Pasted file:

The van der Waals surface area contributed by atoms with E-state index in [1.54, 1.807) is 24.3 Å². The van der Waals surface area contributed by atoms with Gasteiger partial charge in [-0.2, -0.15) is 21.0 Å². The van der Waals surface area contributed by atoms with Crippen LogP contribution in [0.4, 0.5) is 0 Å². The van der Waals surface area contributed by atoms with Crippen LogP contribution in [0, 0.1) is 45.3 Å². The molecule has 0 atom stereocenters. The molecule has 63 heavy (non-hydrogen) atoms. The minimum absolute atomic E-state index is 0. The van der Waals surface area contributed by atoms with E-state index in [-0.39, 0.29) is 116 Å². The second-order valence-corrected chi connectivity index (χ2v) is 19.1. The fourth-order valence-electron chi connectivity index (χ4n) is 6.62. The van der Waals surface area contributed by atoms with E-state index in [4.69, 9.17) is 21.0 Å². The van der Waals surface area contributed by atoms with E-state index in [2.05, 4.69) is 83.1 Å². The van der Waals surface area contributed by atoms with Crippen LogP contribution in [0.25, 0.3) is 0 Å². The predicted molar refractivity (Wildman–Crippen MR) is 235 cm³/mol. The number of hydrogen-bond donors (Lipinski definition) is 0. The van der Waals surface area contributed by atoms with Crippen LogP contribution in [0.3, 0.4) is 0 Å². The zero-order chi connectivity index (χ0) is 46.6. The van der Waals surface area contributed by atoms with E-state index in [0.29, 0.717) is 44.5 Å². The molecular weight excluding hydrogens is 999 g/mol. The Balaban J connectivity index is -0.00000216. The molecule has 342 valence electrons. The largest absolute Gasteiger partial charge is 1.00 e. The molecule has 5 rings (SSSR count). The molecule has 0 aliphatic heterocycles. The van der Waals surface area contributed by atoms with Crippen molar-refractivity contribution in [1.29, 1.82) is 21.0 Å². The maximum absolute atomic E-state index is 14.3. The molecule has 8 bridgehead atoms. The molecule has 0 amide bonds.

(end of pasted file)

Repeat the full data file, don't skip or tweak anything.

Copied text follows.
The van der Waals surface area contributed by atoms with E-state index in [1.54, 1.807) is 24.3 Å². The van der Waals surface area contributed by atoms with Gasteiger partial charge in [-0.2, -0.15) is 21.0 Å². The van der Waals surface area contributed by atoms with Crippen LogP contribution in [0.4, 0.5) is 0 Å². The van der Waals surface area contributed by atoms with Crippen LogP contribution in [0, 0.1) is 45.3 Å². The molecule has 0 atom stereocenters. The molecule has 63 heavy (non-hydrogen) atoms. The minimum absolute atomic E-state index is 0. The van der Waals surface area contributed by atoms with E-state index in [-0.39, 0.29) is 116 Å². The second-order valence-corrected chi connectivity index (χ2v) is 19.1. The fourth-order valence-electron chi connectivity index (χ4n) is 6.62. The van der Waals surface area contributed by atoms with E-state index in [4.69, 9.17) is 21.0 Å². The van der Waals surface area contributed by atoms with E-state index in [2.05, 4.69) is 83.1 Å². The van der Waals surface area contributed by atoms with Crippen LogP contribution in [0.25, 0.3) is 0 Å². The predicted molar refractivity (Wildman–Crippen MR) is 235 cm³/mol. The number of hydrogen-bond donors (Lipinski definition) is 0. The van der Waals surface area contributed by atoms with Crippen LogP contribution in [0.3, 0.4) is 0 Å². The zero-order chi connectivity index (χ0) is 46.6. The van der Waals surface area contributed by atoms with E-state index in [0.29, 0.717) is 44.5 Å². The molecular weight excluding hydrogens is 999 g/mol. The Balaban J connectivity index is -0.00000216. The molecule has 342 valence electrons. The largest absolute Gasteiger partial charge is 1.00 e. The molecule has 5 rings (SSSR count). The molecule has 0 aliphatic heterocycles. The van der Waals surface area contributed by atoms with Crippen molar-refractivity contribution in [1.29, 1.82) is 21.0 Å². The maximum absolute atomic E-state index is 14.3. The molecule has 8 bridgehead atoms. The molecule has 0 amide bonds.